Recent Examples on the Web: Noun

This outdoor decor idea is going to give you the creeps. Taysha Murtaugh, Country Living, "Give Your Neighbors the Creeps With Oversized Spider Halloween Decor," 5 Oct. 2018 Each year, autumn creeps in at Vermont’s northern border, painting the state in shades of reds, oranges, and yellows. Cassie Shortsleeve, Condé Nast Traveler, "See Vermont Fall Foliage in These 12 Beautiful Places," 2 Oct. 2018 Once the focus is set, use lens bands or tape the lens focus ring and the zoom ring to prevent accidentally knocking the lens out of focus and preventing zoom lens creep. Michael Stillwell, Popular Mechanics, "How To Photograph a Rocket Launch," 6 July 2018 Her elder son, taking after his father, is also a colossal creep. Laura Collins-hughes, BostonGlobe.com, "Waking up is hard to do," 13 July 2018 November is the time when cold creeps in, but not in Florida, and this year's EDC Orlando lineup is sure to warm your heart and your dancing feet. Kat Bein, Billboard, "EDC Orlando 2018 Lineup: Tiesto, Bassnectar, Dillon Francis & More," 10 July 2018 Her existence helps explain the transition from more primitive reptiles to the large, diverse order that now slithers, creeps and burrows across every continent except Antarctica. Sarah Kaplan, chicagotribune.com, "Meet the 240-million-year-old 'mother of all lizards'," 30 May 2018 Feature creep and mismanagement resulted in the cancellation of Copland. Peter Bright, Ars Technica, "From Win32 to Cocoa: A Windows user’s would-be conversion to Mac OS X," 26 May 2018 The starting location and exact route for the ride is under wraps to ward off creeps, organizers say. Morgan Greene, chicagotribune.com, "A guide to Saturday's World Naked Bike Ride, which skirts Chicago law a little bit," 7 June 2018

These example sentences are selected automatically from various online news sources to reflect current usage of the word 'creep.' Views expressed in the examples do not represent the opinion of Merriam-Webster or its editors. Send us feedback.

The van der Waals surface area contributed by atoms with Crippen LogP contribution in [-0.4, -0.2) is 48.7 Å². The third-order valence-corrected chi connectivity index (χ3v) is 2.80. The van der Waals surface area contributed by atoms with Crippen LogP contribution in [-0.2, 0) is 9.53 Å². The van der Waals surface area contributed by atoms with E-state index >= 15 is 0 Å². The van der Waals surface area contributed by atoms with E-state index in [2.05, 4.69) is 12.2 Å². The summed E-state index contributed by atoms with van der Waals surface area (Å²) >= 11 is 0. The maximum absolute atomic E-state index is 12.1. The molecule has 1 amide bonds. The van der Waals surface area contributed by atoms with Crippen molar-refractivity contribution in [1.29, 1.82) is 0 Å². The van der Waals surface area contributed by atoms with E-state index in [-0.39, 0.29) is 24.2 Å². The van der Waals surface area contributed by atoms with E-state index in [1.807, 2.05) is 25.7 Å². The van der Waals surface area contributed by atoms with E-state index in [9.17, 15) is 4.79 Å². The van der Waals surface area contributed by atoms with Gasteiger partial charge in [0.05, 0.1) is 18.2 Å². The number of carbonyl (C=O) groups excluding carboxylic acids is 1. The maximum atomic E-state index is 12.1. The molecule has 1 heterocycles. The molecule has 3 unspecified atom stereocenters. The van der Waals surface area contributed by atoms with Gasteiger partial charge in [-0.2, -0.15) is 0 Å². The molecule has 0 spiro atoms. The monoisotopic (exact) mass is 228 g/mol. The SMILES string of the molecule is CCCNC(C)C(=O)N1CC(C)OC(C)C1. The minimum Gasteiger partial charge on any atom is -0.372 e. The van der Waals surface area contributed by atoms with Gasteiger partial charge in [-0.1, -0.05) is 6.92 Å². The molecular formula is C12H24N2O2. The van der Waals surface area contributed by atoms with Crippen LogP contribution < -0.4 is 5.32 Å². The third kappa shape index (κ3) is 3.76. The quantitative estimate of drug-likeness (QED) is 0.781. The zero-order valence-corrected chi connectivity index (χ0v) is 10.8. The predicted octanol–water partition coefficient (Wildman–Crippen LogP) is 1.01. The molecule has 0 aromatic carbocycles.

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First Known Use of creep

Verb

before the 12th century, in the meaning defined at sense 1a

Noun

1818, in the meaning defined at sense 1

History and Etymology for creep

Verb

Middle English crepen, from Old English crēopan; akin to Old Norse krjūpa to creep

Noun

see creep entry 1

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Learn More about creep

Dictionary Entries near creep

creel census

creeler

creem

creep

creepage

creeper

creepered

Statistics for creep

Last Updated

15 Nov 2018

Look-up Popularity

Time Traveler for creep

The first known use of creep was before the 12th century

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More Definitions for creep

creep

verb

English Language Learners Definition of creep

 (Entry 1 of 2)

: to move slowly with the body close to the ground

: to move slowly and quietly especially in order to not be noticed

: to go or seem to go very slowly

creep

noun

English Language Learners Definition of creep (Entry 2 of 2)

: a strange person who you strongly dislike

the creeps : an uncomfortable feeling of nervousness or fear

creep

verb
\ˈkrēp \
crept\ ˈkrept \; creeping

Kids Definition of creep

 (Entry 1 of 2)

1 : to move along with the body close to the ground or floor : move slowly on hands and knees : crawl

2 : to move or advance slowly, timidly, or quietly Moving quietly, I crept halfway down the stairs and listened.— Avi, Crispin

3 : to grow or spread along the ground or along a surface Ivy was creeping up a wall.

creep

noun

Kids Definition of creep (Entry 2 of 2)

1 : a strange or unlikable person

2 : a slow, timid, or quiet movement

3 : a feeling of nervousness or fear usually used in pl. Spiders give me the creeps.

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Comments on creep